Tuesday, September 28, 2010

"It Doesn't Matter Anymore" (1959)

60. Buddy Holly, "It Doesn't Matter Anymore" (March 9, 1959, #13)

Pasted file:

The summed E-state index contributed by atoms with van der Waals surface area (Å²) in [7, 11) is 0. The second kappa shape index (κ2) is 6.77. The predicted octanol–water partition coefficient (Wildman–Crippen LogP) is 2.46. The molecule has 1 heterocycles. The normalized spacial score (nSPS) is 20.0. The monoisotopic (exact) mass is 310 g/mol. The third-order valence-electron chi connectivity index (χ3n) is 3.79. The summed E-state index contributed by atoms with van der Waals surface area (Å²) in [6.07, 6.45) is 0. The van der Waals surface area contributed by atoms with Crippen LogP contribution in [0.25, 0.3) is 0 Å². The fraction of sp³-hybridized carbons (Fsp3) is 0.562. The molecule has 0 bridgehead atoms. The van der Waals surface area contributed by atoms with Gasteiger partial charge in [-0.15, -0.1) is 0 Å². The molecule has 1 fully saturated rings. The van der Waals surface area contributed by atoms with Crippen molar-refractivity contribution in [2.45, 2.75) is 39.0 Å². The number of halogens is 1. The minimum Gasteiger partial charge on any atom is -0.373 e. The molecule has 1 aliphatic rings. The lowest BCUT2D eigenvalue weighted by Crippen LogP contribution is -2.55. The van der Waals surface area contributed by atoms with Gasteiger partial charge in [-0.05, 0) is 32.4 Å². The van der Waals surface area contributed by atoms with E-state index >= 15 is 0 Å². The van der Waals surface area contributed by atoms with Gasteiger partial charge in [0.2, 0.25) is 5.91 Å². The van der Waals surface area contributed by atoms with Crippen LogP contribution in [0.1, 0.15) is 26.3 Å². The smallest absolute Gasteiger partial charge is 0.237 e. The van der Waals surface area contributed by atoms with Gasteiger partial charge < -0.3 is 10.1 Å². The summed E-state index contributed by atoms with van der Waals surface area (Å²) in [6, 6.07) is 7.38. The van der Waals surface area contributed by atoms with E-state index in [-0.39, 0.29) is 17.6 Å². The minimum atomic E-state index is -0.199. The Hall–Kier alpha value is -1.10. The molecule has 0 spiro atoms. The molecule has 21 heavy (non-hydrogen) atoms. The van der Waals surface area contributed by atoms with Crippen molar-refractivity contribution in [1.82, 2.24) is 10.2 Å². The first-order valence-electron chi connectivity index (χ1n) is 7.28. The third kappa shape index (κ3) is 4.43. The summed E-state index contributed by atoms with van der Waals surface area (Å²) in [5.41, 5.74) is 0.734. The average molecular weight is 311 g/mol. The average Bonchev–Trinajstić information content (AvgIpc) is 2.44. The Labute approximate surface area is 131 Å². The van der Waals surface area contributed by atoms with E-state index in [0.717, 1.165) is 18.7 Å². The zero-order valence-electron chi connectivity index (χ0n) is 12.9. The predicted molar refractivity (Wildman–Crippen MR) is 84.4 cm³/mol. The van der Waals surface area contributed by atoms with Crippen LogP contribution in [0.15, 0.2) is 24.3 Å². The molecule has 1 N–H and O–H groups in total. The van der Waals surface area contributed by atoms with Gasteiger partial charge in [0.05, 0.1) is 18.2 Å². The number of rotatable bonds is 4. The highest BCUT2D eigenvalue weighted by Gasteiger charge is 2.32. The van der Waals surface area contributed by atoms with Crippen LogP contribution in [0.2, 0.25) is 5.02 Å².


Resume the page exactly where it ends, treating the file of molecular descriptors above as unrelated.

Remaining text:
I have long held the theory that learning to sing with this, note for note, hiccup for hiccup, and with every nuance preserved of the eccentric Texan accent that keeps poking through, is better than any séance for raising the spirit of Buddy Holly. You think I'm joking. Ask the people who have assigned this their primary focus over the last 50 years for mourning Holly and his shocking and untimely death, starting from its posthumous release and subsequent entry into the charts only weeks after (at only 22). Yeah, there you go, the painful sad irony of the title and the lyrical preoccupations here—there was a reason this song made people sad. And it goes well beyond the usual "hear my train a-comin'" folderol. Those strings, which predated even the Brill Building era recordings of the Drifters, mark an innovation in rock 'n' roll studio work that, though it would also go on to suffer great abuses at the hands of others, nonetheless accomplishes what it's meant to here, sweetening the sound, classing up the joint, and implying a tremendous amount of unfulfilled promise. Like salting watermelon, those strings provide an ideal and unexpected balancing element between Holly's nerdy affect and his Texas twang. At the same time, there's not actually anything sad here in this at all except, pro forma, the lyrics and, ipso facto, the context of its release. In fact, the sound is positively exuberant—help me thesaurus, animated, bouncy, brash, buoyant, ebullient, effervescent, life-affirming—thrusting itself into the world wholly unapologetic, with the strings zooming up and down and all over, going pizzicato and then all swirly, while the music and lyrics remain eternally and perfectly intended for one another. A genius product of poetry and melody, a glorious and happy accident to counter the unfortunate one that preceded it, and a really great note on which to go out.

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